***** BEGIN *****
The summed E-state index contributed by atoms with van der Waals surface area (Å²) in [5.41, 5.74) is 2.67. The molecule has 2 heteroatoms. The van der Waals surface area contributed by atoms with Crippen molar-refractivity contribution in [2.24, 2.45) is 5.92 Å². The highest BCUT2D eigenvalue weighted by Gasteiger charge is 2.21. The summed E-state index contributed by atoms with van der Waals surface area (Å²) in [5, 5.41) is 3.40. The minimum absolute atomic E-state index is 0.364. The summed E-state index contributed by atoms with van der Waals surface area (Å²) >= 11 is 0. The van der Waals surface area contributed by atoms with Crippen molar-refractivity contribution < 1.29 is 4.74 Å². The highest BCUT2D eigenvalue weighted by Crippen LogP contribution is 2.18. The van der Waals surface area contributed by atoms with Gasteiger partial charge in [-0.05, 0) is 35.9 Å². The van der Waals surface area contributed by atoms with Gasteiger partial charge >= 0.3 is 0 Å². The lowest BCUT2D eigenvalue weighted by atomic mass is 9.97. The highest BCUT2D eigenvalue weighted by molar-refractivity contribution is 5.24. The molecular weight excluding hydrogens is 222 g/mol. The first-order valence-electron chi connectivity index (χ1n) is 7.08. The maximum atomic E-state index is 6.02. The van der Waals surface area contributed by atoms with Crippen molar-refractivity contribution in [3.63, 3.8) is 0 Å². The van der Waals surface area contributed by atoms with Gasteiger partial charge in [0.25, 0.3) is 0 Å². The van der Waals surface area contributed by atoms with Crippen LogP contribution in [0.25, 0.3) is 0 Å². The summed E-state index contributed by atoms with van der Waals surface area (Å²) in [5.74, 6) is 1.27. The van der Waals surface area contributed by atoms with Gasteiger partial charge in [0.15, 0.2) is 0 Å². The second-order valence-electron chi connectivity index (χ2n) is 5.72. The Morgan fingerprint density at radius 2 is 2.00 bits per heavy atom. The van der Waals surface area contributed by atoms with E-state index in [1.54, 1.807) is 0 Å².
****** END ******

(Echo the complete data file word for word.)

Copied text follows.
The summed E-state index contributed by atoms with van der Waals surface area (Å²) in [5.41, 5.74) is 2.67. The molecule has 2 heteroatoms. The van der Waals surface area contributed by atoms with Crippen molar-refractivity contribution in [2.24, 2.45) is 5.92 Å². The highest BCUT2D eigenvalue weighted by Gasteiger charge is 2.21. The summed E-state index contributed by atoms with van der Waals surface area (Å²) in [5, 5.41) is 3.40. The minimum absolute atomic E-state index is 0.364. The summed E-state index contributed by atoms with van der Waals surface area (Å²) >= 11 is 0. The van der Waals surface area contributed by atoms with Crippen molar-refractivity contribution < 1.29 is 4.74 Å². The highest BCUT2D eigenvalue weighted by Crippen LogP contribution is 2.18. The van der Waals surface area contributed by atoms with Gasteiger partial charge in [-0.05, 0) is 35.9 Å². The van der Waals surface area contributed by atoms with Gasteiger partial charge >= 0.3 is 0 Å². The lowest BCUT2D eigenvalue weighted by atomic mass is 9.97. The highest BCUT2D eigenvalue weighted by molar-refractivity contribution is 5.24. The molecular weight excluding hydrogens is 222 g/mol. The first-order valence-electron chi connectivity index (χ1n) is 7.08. The maximum atomic E-state index is 6.02. The van der Waals surface area contributed by atoms with Crippen molar-refractivity contribution in [3.63, 3.8) is 0 Å². The van der Waals surface area contributed by atoms with Gasteiger partial charge in [0.25, 0.3) is 0 Å². The van der Waals surface area contributed by atoms with Crippen LogP contribution in [0.25, 0.3) is 0 Å². The summed E-state index contributed by atoms with van der Waals surface area (Å²) in [5.74, 6) is 1.27. The van der Waals surface area contributed by atoms with Gasteiger partial charge in [0.15, 0.2) is 0 Å². The second-order valence-electron chi connectivity index (χ2n) is 5.72. The Morgan fingerprint density at radius 2 is 2.00 bits per heavy atom. The van der Waals surface area contributed by atoms with E-state index in [1.54, 1.807) is 0 Å².